Your approach seems to be that good posture requires that you train your willpower to stiffen the musculature. Mine is that posture is about skill not will. If you compare the postures of young children with soldiers standing at attention, you can see the difference the two approaches yield.

      I’m surprised that one of the points that blatantly stood out for you was my claim that you should suck the abs in. Because I didn’t make that claim. Instead I said that sucking in the abs was poor advice.

      I agree that the small of your back should be taught (to relax), but not taut.

      I disagree that good posture requires clenching your butt. There’s a reason that the phrase tight ass isn’t used to describe someone who is relaxed and at ease with himself.

  12. [...] 13, 2011 by Todd Hargrove 0 Comments You may have noticed that your mood can affect your posture. For example, if you are feeling depressed, defeated, or submissive, you may slump. If you are [...]

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  14. [...] writes: this article is totally wrong. as someone who had bad posture i can tell you that it takes conscious discipline [...]

  15. [...] other. This arrangement of the bones might look good in a picture or be appealing to a coach who is overly concerned with alignment. But it will probably have several drawbacks: it might require extra muscular effort to hold the [...]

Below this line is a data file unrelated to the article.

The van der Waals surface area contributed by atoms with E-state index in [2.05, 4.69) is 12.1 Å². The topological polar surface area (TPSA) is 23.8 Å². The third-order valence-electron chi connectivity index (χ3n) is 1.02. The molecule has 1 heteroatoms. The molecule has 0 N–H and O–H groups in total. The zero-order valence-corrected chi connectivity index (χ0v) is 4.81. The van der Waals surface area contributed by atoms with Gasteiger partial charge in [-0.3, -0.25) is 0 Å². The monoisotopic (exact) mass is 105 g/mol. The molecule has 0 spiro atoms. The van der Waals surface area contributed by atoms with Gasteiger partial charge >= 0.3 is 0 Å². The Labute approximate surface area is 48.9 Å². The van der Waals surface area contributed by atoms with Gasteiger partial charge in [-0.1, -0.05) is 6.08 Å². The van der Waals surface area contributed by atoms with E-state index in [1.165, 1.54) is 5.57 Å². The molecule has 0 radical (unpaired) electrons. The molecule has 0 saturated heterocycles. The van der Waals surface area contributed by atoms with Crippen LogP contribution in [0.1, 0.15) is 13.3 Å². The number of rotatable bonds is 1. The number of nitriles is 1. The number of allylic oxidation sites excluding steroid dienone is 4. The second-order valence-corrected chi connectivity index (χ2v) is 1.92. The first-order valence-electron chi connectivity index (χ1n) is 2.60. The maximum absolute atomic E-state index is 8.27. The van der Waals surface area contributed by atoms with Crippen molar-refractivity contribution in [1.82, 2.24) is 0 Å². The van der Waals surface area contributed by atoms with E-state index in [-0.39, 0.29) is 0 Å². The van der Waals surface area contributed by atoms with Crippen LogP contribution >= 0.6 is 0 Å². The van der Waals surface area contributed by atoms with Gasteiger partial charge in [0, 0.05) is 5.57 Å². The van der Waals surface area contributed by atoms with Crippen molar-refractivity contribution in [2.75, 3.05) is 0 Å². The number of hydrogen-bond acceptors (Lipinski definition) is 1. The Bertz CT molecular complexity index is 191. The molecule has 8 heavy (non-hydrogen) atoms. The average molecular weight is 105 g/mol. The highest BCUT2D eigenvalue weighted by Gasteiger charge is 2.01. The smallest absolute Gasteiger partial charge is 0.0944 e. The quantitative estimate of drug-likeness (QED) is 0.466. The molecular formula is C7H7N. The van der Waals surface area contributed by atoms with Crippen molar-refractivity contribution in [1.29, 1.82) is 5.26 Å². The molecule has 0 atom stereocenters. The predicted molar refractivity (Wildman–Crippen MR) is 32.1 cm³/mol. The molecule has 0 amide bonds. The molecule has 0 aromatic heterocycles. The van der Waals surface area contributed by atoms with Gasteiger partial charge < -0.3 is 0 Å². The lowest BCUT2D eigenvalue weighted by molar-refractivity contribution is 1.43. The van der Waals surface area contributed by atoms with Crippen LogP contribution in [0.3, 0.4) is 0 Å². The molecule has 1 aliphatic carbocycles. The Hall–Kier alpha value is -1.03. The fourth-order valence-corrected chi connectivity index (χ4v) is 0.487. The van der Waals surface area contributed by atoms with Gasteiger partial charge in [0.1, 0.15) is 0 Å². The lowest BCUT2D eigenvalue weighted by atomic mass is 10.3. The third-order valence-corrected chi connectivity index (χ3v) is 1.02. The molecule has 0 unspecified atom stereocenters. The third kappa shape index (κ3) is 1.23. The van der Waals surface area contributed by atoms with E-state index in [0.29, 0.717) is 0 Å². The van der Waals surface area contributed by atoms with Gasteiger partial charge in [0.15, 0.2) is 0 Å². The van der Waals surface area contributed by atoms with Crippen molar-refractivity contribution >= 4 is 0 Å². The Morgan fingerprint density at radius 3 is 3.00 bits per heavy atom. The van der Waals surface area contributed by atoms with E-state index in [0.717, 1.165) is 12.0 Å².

16. Great info! In response to one of the other readers comments above about needing “good” muscle tone; it’s probably much more important to have balanced muscle tone. It makes no difference if some of your muscles are super strong if their antagonist is weak. As you already know, a balanced system is much more the point in having “good” posture. Keep up the good work.

    • Marilyn says:

      I agree and disagree. See Peggy Hackney’s book Making Connectios. It’s all about Orchestraton. Posture is indeed dynamic and as a Movment Analyst I first just note whatever I see, what is there. Then I need context for understanding why..which enables me to make meaning. Then I have to consider basic alignment formation to see here connection are and are not being made along the chain. Then we can start to look at how this body is lived in,and what kinds of movement would support more easeful connection to take excess strain off any one area,to enable all parts to do their share in supporting movement of the whole. It is a gross mistake to confuse such a thing as posture suggesting a static form with platonic perfection somewhere, with alignment- a dynamic and constant organization and reorganization of parts moving in ongoing changing relationship. Key words here: part/whole, static/dynamic, posture/alignment, orchestration and connection/strength and will power. I would be careful to exclude any of it . It always depends on who,what,why,where,when. And it requires flexible perspective and a big toolbox to facilitate awareness,elegance and change.

  17. Stephan Casey says:

    So would you that instead of trying to force yourself to sit/stand up straight. Instead sit as straight as possible without pulling yourself straight. So instead of sitting all the way back just put your bum further back and sit with less of a slouch but not more effort. And to sleep in a better position etc